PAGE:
<p>If you want to make two (or more) part mold, follow the instruction above. THEN cut out a few small holes/pits on a surface that will intersect the second part - these will be the 'keys' that will help you to put the mold parts together the same way every time. Add release agent (e.g. vaseline/car wax/spay wax) on the object and most importantly - on the first molded silicone part. Without the release agent, the two silicone parts will stick to each other - no good for you. Apply a second silicone mold part (as you did with the first one) and let it set. Pull the two mold parts appart, take out the object and cut out a funnel in the mold to pour the resin through. Put the two molds together, tape them for security and pour the plastic throught the funnel! P.S. you can also mold the funnel from silicone-friendly plasticine, salt dough or similar. Make sure you place the funnel in the least visible spot of your object.</p>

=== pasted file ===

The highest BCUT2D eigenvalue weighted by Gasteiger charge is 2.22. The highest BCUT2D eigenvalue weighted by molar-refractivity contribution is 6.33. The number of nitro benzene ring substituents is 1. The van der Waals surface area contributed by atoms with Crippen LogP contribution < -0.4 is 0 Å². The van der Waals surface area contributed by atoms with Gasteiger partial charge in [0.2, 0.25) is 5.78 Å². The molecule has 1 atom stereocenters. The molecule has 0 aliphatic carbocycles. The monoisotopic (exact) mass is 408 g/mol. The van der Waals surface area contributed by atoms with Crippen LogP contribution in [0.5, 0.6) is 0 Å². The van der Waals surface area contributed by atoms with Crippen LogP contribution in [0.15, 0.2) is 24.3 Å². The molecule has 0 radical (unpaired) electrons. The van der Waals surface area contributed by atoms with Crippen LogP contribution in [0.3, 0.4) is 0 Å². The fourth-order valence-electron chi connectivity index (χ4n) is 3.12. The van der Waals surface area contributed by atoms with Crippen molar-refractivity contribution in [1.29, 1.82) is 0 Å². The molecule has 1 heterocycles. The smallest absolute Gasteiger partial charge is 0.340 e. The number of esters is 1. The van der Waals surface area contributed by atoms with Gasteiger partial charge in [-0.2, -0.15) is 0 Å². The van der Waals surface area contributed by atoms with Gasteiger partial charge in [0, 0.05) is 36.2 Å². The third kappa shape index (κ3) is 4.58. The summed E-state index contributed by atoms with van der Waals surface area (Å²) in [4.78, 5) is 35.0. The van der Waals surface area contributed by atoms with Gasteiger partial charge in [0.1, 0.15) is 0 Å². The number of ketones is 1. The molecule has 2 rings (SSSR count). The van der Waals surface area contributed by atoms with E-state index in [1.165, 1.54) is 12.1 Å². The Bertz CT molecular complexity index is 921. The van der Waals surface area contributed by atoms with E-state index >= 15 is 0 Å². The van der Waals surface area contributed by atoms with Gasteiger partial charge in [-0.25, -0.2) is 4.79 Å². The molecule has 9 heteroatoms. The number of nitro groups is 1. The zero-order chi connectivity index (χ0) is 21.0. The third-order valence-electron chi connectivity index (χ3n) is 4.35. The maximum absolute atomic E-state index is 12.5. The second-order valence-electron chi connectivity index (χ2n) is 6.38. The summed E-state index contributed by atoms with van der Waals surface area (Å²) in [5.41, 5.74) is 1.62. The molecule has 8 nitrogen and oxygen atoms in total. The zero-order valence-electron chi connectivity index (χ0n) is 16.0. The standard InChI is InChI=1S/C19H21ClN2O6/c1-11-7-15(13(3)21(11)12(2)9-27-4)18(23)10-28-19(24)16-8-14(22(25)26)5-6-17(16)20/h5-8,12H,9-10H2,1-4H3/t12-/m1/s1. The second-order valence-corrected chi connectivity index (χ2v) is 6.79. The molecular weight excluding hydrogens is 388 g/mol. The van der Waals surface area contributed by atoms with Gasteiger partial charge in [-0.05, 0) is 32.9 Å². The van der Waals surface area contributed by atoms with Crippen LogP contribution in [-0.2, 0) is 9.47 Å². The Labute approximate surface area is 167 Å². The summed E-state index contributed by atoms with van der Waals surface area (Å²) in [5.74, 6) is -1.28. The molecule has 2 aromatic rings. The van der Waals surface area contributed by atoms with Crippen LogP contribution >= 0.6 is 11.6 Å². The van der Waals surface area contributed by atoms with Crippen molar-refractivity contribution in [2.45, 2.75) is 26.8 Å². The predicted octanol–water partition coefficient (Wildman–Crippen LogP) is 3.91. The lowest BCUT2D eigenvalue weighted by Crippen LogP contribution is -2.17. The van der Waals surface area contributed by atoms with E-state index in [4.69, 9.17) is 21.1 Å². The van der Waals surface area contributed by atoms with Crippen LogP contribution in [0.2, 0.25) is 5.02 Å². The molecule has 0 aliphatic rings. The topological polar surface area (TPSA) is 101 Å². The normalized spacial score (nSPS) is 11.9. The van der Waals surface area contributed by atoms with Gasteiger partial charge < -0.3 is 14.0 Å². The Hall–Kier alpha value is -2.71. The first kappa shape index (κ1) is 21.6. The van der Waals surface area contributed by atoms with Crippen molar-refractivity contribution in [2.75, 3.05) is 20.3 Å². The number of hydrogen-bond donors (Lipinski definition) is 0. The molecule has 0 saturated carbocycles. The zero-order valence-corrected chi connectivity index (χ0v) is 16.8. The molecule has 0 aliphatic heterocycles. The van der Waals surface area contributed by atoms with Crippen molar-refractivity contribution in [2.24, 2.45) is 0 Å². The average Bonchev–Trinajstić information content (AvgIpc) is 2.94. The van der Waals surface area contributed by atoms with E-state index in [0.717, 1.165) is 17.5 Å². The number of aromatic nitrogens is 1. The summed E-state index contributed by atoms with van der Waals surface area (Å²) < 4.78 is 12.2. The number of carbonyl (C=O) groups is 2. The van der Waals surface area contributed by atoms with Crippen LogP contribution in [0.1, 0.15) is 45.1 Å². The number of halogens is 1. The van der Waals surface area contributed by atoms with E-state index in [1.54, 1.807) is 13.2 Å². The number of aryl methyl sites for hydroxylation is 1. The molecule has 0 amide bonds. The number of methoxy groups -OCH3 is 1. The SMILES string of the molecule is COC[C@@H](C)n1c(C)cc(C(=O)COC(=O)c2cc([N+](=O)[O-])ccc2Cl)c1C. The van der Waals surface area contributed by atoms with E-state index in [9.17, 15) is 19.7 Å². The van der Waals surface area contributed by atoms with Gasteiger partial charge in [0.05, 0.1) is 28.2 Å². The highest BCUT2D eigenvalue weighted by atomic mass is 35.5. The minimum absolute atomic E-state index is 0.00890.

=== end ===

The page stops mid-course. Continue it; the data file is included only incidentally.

<p>Heya, i'm along with you. i'd love a reply from the author, but I *believe*, and don't quote me on this, that the first mould, once cured, could have a thin coating of Vaseline or thinned petroleum jelly (thinned with meths or whatnot) and then the second layer of silicone could be placed over. Like, take an ice cream tub- one of the 2 litre ones, squidge your silicone into that and push your object into that up to the mould mark halfway. then, let it cure. put the Vaseline on, then fill the ice cream tub up to the rest. once it's dried, cut the plastic off and prise the silicone apart, giving a 2 part, if large and blocky mould. Take clay and make a sprue on your positive before casting if you plan on pouring into your mould. That's what i'm doing and it's worked for me, though I know very little about plastics. I'm sure someone will correct me, but I hope i've helped in some way.</p>